272. Telegram From the Embassy in the Soviet Union to the Department of State1

600. Chief issues in current Soviet/German negotiations were clearly drawn by statements yesterday.2 Both sides are using word “normalization” in diametrically opposed meanings. As Bulganin made plain, Soviets envisage normalization as immediate establishment formal diplomatic relations between Federal Republic and [Page 574]Soviet Union with Embassies in respective capitals and other questions to be discussed subsequently. There is no change evident in Bulganin statement on key subject unification. Adenauer’s statement makes plain that “normalization” in German view will only result when causes of abnormal situation, i.e. division of Germany, are removed. While POW issue is of course of great interest to Germans, it is in effect secondary to chief issue of diplomatic relations.

German official position (Embtel 5973) is still that Chancellor intends to remain absolutely firm in his refusal to accept diplomatic relations without some agreement or commitment leading to German unity. While this is unquestionably present intention, Chancellor, and Blankenhorn, as reported in telegram under reference, maintains that Chancellor can and will return home empty-handed rather than yield from this position, he has not as yet been confronted with possibility deadlock. Von Walther last night in great confidence told me that he thought it might be rather more difficult for Chancellor to have complete failure here in Moscow and intimated that in part Chancellor’s present position was based on belief that if sufficient firmness was shown Soviets might yield sufficiently on unification issue to permit some form of agreement here. Von Walther, who is only one of German delegation with Soviet experience, does not share this view. He is inclined to believe that serious attempt will be made to devise some formula, and he mentioned specifically idea of “Secretaries General” of proposed commissions which while not genuine diplomatic representatives would nonetheless act as agents to maintain contact between two governments for further consideration mutual relations. He mentioned in this connection possibility, although he emphasized no decision had been made, that Germans might seek Soviet agreement that GDR would not establish diplomatic relations with any countries other than those which maintain such relationship. He seemed to feel that this would underline temporary nature of GDR and might be of value to Adenauer’s position.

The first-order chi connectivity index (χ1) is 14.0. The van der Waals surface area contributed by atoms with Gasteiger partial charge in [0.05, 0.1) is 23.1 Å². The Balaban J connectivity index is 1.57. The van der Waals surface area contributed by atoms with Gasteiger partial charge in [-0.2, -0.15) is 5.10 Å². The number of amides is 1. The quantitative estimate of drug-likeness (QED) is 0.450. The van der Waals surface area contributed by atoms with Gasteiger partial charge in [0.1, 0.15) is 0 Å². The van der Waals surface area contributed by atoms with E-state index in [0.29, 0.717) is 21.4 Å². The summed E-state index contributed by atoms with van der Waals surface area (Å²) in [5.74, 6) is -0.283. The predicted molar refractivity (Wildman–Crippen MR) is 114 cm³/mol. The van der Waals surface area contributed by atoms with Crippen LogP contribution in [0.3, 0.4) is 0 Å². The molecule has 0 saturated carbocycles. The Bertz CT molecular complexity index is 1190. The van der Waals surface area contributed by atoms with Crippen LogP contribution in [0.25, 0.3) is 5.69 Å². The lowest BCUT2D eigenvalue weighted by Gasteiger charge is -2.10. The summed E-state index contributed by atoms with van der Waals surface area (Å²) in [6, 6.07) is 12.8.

While it is too soon to arrive at any conclusion as to results Moscow talks, and we should know more this afternoon following Blankenhorn briefing Western Ambassadors at 3 pm, I believe all factors taken into consideration that some attempt will probably be made to arrive at formula which while not constituting full diplomatic relations may be sufficiently ambiguous as to permit each side to interpret it in light of its present positions. If Soviets, as they well might, maintain their insistence on full de jure recognition then talks [Page 575]will break down but possibility of formula is at least inherent in situation.

Since judging from Blankenhorn’s statements yesterday Adenauer attaches greatest importance views US Government, and while I fully realize we cannot become directly involved, indication of Department’s attitude towards some intermediate formula between full diplomatic relations (which I am confident Adenauer will not accept) and Chancellor’s idea of four study commissions might be helpful and possibly necessary.4

Bohlen
  1. Source: Department of State, Central Files, 661.62A/9–1055. Secret; Priority; Limit Distribution. Repeated to London, Paris, and Bonn.
  2. The German Delegation, headed by Adenauer, arrived in Moscow on September 8 at 5 p.m. For the Chancellor’s account of his trip, see Erinnerungen, pp. 487–556. It is also described briefly in Witness, p. 387 and Khrushchev Remembers, pp. 357–362.
  3. Telegram 597 reported Bohlen’s conversation with Blankenhorn on September 9. Blankenhorn gave his impression of the first day’s events and asked Bohlen whether Adenauer should meet with the Soviet leaders alone. (Department of State, Central Files, 661.62A/9–955)
  4. This telegram was received in the Department of State at 9:45 a.m. on September 10. At 5:43 p.m. the Embassy in Moscow was informed that the United States had no objection to some intermediate formula if the Germans wanted it and a suitable one could be found. (Telegram 281; ibid., 661.62A/9–1055)